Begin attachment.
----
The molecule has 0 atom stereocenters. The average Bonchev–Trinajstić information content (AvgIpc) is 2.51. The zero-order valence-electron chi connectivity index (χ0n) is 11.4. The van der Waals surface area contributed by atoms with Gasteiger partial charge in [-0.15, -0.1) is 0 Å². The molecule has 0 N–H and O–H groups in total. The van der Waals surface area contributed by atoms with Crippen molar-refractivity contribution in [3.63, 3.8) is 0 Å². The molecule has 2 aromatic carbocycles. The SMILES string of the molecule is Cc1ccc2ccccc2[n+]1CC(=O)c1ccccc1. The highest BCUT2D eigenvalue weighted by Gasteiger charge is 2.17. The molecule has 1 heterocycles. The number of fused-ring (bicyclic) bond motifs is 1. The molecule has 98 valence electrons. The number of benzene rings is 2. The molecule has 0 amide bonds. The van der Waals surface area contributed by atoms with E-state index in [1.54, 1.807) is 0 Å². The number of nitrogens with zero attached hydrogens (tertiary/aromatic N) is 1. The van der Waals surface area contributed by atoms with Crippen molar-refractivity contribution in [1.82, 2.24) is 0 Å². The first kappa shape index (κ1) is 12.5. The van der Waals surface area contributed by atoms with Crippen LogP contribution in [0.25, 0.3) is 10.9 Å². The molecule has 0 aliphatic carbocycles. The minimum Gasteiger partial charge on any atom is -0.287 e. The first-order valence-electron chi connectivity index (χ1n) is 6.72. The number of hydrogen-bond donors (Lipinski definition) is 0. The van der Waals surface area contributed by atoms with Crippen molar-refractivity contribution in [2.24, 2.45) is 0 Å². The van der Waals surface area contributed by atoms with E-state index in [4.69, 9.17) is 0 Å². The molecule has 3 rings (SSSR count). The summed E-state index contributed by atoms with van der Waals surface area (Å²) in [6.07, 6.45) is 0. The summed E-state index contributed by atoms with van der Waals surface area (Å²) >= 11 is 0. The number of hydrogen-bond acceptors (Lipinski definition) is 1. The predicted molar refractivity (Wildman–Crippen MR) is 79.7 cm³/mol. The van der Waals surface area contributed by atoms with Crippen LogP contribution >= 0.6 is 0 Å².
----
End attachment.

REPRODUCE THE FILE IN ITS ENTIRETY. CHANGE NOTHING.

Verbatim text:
The molecule has 0 atom stereocenters. The average Bonchev–Trinajstić information content (AvgIpc) is 2.51. The zero-order valence-electron chi connectivity index (χ0n) is 11.4. The van der Waals surface area contributed by atoms with Gasteiger partial charge in [-0.15, -0.1) is 0 Å². The molecule has 0 N–H and O–H groups in total. The van der Waals surface area contributed by atoms with Crippen molar-refractivity contribution in [3.63, 3.8) is 0 Å². The molecule has 2 aromatic carbocycles. The SMILES string of the molecule is Cc1ccc2ccccc2[n+]1CC(=O)c1ccccc1. The highest BCUT2D eigenvalue weighted by Gasteiger charge is 2.17. The molecule has 1 heterocycles. The number of fused-ring (bicyclic) bond motifs is 1. The molecule has 98 valence electrons. The number of benzene rings is 2. The molecule has 0 amide bonds. The van der Waals surface area contributed by atoms with E-state index in [1.54, 1.807) is 0 Å². The number of nitrogens with zero attached hydrogens (tertiary/aromatic N) is 1. The van der Waals surface area contributed by atoms with Crippen molar-refractivity contribution in [1.82, 2.24) is 0 Å². The first kappa shape index (κ1) is 12.5. The van der Waals surface area contributed by atoms with Crippen LogP contribution in [0.25, 0.3) is 10.9 Å². The molecule has 0 aliphatic carbocycles. The minimum Gasteiger partial charge on any atom is -0.287 e. The first-order valence-electron chi connectivity index (χ1n) is 6.72. The number of hydrogen-bond donors (Lipinski definition) is 0. The van der Waals surface area contributed by atoms with Crippen molar-refractivity contribution in [2.24, 2.45) is 0 Å². The van der Waals surface area contributed by atoms with E-state index in [4.69, 9.17) is 0 Å². The molecule has 3 rings (SSSR count). The summed E-state index contributed by atoms with van der Waals surface area (Å²) in [6.07, 6.45) is 0. The summed E-state index contributed by atoms with van der Waals surface area (Å²) >= 11 is 0. The number of hydrogen-bond acceptors (Lipinski definition) is 1. The predicted molar refractivity (Wildman–Crippen MR) is 79.7 cm³/mol. The van der Waals surface area contributed by atoms with Crippen LogP contribution >= 0.6 is 0 Å².